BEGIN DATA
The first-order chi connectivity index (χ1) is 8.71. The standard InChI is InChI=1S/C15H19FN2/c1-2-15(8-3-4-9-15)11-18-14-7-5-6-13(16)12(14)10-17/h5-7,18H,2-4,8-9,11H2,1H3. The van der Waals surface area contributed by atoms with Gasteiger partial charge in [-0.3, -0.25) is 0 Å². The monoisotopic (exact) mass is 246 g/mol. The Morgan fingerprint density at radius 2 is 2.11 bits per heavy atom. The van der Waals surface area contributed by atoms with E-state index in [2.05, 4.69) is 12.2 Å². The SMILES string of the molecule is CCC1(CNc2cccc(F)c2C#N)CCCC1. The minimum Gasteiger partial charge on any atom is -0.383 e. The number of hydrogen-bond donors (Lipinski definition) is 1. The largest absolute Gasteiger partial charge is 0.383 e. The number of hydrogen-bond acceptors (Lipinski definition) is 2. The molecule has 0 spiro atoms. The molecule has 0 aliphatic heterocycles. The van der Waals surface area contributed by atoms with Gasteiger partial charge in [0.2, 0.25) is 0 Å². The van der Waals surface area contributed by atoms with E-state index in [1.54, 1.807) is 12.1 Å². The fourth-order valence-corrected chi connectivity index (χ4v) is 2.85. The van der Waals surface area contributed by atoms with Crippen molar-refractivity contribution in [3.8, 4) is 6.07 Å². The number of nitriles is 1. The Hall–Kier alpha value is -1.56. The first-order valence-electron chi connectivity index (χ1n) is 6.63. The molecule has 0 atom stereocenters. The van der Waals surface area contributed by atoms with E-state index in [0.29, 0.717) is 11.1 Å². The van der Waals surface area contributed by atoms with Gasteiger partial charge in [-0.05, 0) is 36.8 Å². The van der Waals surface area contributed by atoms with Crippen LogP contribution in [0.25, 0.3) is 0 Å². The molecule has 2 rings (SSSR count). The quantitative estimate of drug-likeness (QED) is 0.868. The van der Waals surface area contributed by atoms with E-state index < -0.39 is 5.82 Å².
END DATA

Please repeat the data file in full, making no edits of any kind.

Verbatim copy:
The first-order chi connectivity index (χ1) is 8.71. The standard InChI is InChI=1S/C15H19FN2/c1-2-15(8-3-4-9-15)11-18-14-7-5-6-13(16)12(14)10-17/h5-7,18H,2-4,8-9,11H2,1H3. The van der Waals surface area contributed by atoms with Gasteiger partial charge in [-0.3, -0.25) is 0 Å². The monoisotopic (exact) mass is 246 g/mol. The Morgan fingerprint density at radius 2 is 2.11 bits per heavy atom. The van der Waals surface area contributed by atoms with E-state index in [2.05, 4.69) is 12.2 Å². The SMILES string of the molecule is CCC1(CNc2cccc(F)c2C#N)CCCC1. The minimum Gasteiger partial charge on any atom is -0.383 e. The number of hydrogen-bond donors (Lipinski definition) is 1. The largest absolute Gasteiger partial charge is 0.383 e. The number of hydrogen-bond acceptors (Lipinski definition) is 2. The molecule has 0 spiro atoms. The molecule has 0 aliphatic heterocycles. The van der Waals surface area contributed by atoms with Gasteiger partial charge in [0.2, 0.25) is 0 Å². The van der Waals surface area contributed by atoms with E-state index in [1.54, 1.807) is 12.1 Å². The fourth-order valence-corrected chi connectivity index (χ4v) is 2.85. The van der Waals surface area contributed by atoms with Crippen molar-refractivity contribution in [3.8, 4) is 6.07 Å². The number of nitriles is 1. The Hall–Kier alpha value is -1.56. The first-order valence-electron chi connectivity index (χ1n) is 6.63. The molecule has 0 atom stereocenters. The van der Waals surface area contributed by atoms with E-state index in [0.29, 0.717) is 11.1 Å². The van der Waals surface area contributed by atoms with Gasteiger partial charge in [-0.05, 0) is 36.8 Å². The van der Waals surface area contributed by atoms with Crippen LogP contribution in [0.25, 0.3) is 0 Å². The molecule has 2 rings (SSSR count). The quantitative estimate of drug-likeness (QED) is 0.868. The van der Waals surface area contributed by atoms with E-state index < -0.39 is 5.82 Å².